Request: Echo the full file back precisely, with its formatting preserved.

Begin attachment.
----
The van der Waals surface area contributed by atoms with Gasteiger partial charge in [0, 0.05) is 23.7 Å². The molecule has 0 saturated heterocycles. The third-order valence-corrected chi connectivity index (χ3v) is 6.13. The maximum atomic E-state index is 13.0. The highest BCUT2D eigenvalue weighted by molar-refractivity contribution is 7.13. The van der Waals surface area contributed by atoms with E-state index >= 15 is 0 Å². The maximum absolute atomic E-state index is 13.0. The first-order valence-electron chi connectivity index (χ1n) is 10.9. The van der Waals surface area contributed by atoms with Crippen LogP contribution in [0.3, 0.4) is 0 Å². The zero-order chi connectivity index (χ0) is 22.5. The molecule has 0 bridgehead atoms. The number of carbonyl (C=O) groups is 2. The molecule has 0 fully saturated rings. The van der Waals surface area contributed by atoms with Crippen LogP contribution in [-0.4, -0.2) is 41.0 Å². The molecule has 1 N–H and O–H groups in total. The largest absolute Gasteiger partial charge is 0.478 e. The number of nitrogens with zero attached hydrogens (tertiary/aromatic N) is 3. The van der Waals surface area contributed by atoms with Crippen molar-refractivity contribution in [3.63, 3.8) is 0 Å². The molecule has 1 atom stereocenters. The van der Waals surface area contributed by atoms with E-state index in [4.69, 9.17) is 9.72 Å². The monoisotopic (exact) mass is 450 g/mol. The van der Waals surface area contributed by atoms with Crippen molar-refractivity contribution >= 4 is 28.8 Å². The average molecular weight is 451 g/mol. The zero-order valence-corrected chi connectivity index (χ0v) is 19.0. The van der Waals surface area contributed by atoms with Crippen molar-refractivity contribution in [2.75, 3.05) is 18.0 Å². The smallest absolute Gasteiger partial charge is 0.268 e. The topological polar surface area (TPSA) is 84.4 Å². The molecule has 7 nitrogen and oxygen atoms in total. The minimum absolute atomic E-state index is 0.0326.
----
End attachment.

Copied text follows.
The van der Waals surface area contributed by atoms with Gasteiger partial charge in [0, 0.05) is 23.7 Å². The molecule has 0 saturated heterocycles. The third-order valence-corrected chi connectivity index (χ3v) is 6.13. The maximum atomic E-state index is 13.0. The highest BCUT2D eigenvalue weighted by molar-refractivity contribution is 7.13. The van der Waals surface area contributed by atoms with E-state index >= 15 is 0 Å². The maximum absolute atomic E-state index is 13.0. The first-order valence-electron chi connectivity index (χ1n) is 10.9. The van der Waals surface area contributed by atoms with Crippen LogP contribution in [0.3, 0.4) is 0 Å². The zero-order chi connectivity index (χ0) is 22.5. The molecule has 0 bridgehead atoms. The number of carbonyl (C=O) groups is 2. The molecule has 0 fully saturated rings. The van der Waals surface area contributed by atoms with Crippen LogP contribution in [-0.4, -0.2) is 41.0 Å². The molecule has 1 N–H and O–H groups in total. The largest absolute Gasteiger partial charge is 0.478 e. The number of nitrogens with zero attached hydrogens (tertiary/aromatic N) is 3. The van der Waals surface area contributed by atoms with Crippen molar-refractivity contribution in [3.63, 3.8) is 0 Å². The molecule has 1 atom stereocenters. The van der Waals surface area contributed by atoms with E-state index in [4.69, 9.17) is 9.72 Å². The monoisotopic (exact) mass is 450 g/mol. The van der Waals surface area contributed by atoms with Crippen molar-refractivity contribution >= 4 is 28.8 Å². The average molecular weight is 451 g/mol. The zero-order valence-corrected chi connectivity index (χ0v) is 19.0. The van der Waals surface area contributed by atoms with Crippen molar-refractivity contribution in [2.75, 3.05) is 18.0 Å². The smallest absolute Gasteiger partial charge is 0.268 e. The topological polar surface area (TPSA) is 84.4 Å². The molecule has 7 nitrogen and oxygen atoms in total. The minimum absolute atomic E-state index is 0.0326.